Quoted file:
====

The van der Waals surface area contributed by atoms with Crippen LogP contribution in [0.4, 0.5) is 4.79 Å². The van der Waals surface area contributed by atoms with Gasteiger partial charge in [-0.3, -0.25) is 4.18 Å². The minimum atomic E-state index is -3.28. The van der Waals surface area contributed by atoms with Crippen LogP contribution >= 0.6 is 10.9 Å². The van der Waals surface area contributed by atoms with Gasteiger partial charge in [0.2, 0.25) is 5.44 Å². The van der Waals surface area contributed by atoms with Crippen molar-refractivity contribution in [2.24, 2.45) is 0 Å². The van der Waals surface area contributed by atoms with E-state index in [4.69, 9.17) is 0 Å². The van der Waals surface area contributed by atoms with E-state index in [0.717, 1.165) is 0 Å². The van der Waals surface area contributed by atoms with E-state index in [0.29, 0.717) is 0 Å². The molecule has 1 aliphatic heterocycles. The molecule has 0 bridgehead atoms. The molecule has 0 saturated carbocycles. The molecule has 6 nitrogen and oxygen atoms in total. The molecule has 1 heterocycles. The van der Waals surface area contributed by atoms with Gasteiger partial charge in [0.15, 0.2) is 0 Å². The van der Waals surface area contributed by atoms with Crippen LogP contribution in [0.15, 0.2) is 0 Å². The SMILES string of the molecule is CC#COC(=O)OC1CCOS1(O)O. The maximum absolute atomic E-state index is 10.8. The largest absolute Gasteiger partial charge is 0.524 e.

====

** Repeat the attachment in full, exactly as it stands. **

The van der Waals surface area contributed by atoms with Crippen LogP contribution in [0.4, 0.5) is 4.79 Å². The van der Waals surface area contributed by atoms with Gasteiger partial charge in [-0.3, -0.25) is 4.18 Å². The minimum atomic E-state index is -3.28. The van der Waals surface area contributed by atoms with Crippen LogP contribution >= 0.6 is 10.9 Å². The van der Waals surface area contributed by atoms with Gasteiger partial charge in [0.2, 0.25) is 5.44 Å². The van der Waals surface area contributed by atoms with Crippen molar-refractivity contribution in [2.24, 2.45) is 0 Å². The van der Waals surface area contributed by atoms with E-state index in [4.69, 9.17) is 0 Å². The van der Waals surface area contributed by atoms with E-state index in [0.717, 1.165) is 0 Å². The van der Waals surface area contributed by atoms with E-state index in [0.29, 0.717) is 0 Å². The molecule has 1 aliphatic heterocycles. The molecule has 0 bridgehead atoms. The molecule has 0 saturated carbocycles. The molecule has 6 nitrogen and oxygen atoms in total. The molecule has 1 heterocycles. The van der Waals surface area contributed by atoms with Gasteiger partial charge in [0.15, 0.2) is 0 Å². The van der Waals surface area contributed by atoms with Crippen LogP contribution in [0.15, 0.2) is 0 Å². The SMILES string of the molecule is CC#COC(=O)OC1CCOS1(O)O. The maximum absolute atomic E-state index is 10.8. The largest absolute Gasteiger partial charge is 0.524 e.